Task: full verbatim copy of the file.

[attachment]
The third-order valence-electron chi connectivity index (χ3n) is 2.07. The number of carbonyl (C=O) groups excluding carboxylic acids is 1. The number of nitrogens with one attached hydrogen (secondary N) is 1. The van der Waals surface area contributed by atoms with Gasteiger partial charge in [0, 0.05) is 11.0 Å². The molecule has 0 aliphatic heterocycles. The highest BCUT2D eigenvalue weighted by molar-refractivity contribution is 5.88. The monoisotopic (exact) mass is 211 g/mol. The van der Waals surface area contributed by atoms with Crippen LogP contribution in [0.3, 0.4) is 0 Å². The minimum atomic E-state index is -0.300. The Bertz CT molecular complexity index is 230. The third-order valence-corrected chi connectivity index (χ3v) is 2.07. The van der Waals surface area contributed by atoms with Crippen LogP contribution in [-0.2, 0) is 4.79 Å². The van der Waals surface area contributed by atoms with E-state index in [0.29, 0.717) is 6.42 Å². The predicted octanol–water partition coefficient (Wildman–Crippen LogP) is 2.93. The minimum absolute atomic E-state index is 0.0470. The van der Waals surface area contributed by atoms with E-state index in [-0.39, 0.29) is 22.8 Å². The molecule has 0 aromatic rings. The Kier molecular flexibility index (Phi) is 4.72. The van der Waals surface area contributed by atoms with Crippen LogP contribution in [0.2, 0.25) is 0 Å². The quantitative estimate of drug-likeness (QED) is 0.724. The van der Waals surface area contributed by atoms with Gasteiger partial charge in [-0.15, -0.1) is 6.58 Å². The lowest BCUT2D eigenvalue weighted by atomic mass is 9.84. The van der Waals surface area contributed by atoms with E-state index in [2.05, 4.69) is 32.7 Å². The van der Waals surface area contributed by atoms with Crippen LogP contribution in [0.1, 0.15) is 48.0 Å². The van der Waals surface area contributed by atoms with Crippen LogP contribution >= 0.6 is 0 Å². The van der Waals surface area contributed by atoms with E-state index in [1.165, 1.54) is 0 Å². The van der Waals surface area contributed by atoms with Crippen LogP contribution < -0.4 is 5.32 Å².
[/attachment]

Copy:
The third-order valence-electron chi connectivity index (χ3n) is 2.07. The number of carbonyl (C=O) groups excluding carboxylic acids is 1. The number of nitrogens with one attached hydrogen (secondary N) is 1. The van der Waals surface area contributed by atoms with Gasteiger partial charge in [0, 0.05) is 11.0 Å². The molecule has 0 aliphatic heterocycles. The highest BCUT2D eigenvalue weighted by molar-refractivity contribution is 5.88. The monoisotopic (exact) mass is 211 g/mol. The van der Waals surface area contributed by atoms with Crippen LogP contribution in [0.3, 0.4) is 0 Å². The minimum atomic E-state index is -0.300. The Bertz CT molecular complexity index is 230. The third-order valence-corrected chi connectivity index (χ3v) is 2.07. The van der Waals surface area contributed by atoms with Crippen LogP contribution in [-0.2, 0) is 4.79 Å². The van der Waals surface area contributed by atoms with E-state index in [0.29, 0.717) is 6.42 Å². The predicted octanol–water partition coefficient (Wildman–Crippen LogP) is 2.93. The minimum absolute atomic E-state index is 0.0470. The van der Waals surface area contributed by atoms with E-state index in [-0.39, 0.29) is 22.8 Å². The molecule has 0 aromatic rings. The Kier molecular flexibility index (Phi) is 4.72. The van der Waals surface area contributed by atoms with Crippen LogP contribution in [0.2, 0.25) is 0 Å². The quantitative estimate of drug-likeness (QED) is 0.724. The van der Waals surface area contributed by atoms with Gasteiger partial charge in [-0.15, -0.1) is 6.58 Å². The lowest BCUT2D eigenvalue weighted by atomic mass is 9.84. The van der Waals surface area contributed by atoms with E-state index in [2.05, 4.69) is 32.7 Å². The van der Waals surface area contributed by atoms with Crippen LogP contribution in [0.1, 0.15) is 48.0 Å². The van der Waals surface area contributed by atoms with Crippen LogP contribution >= 0.6 is 0 Å². The van der Waals surface area contributed by atoms with E-state index in [1.165, 1.54) is 0 Å². The van der Waals surface area contributed by atoms with Crippen LogP contribution < -0.4 is 5.32 Å².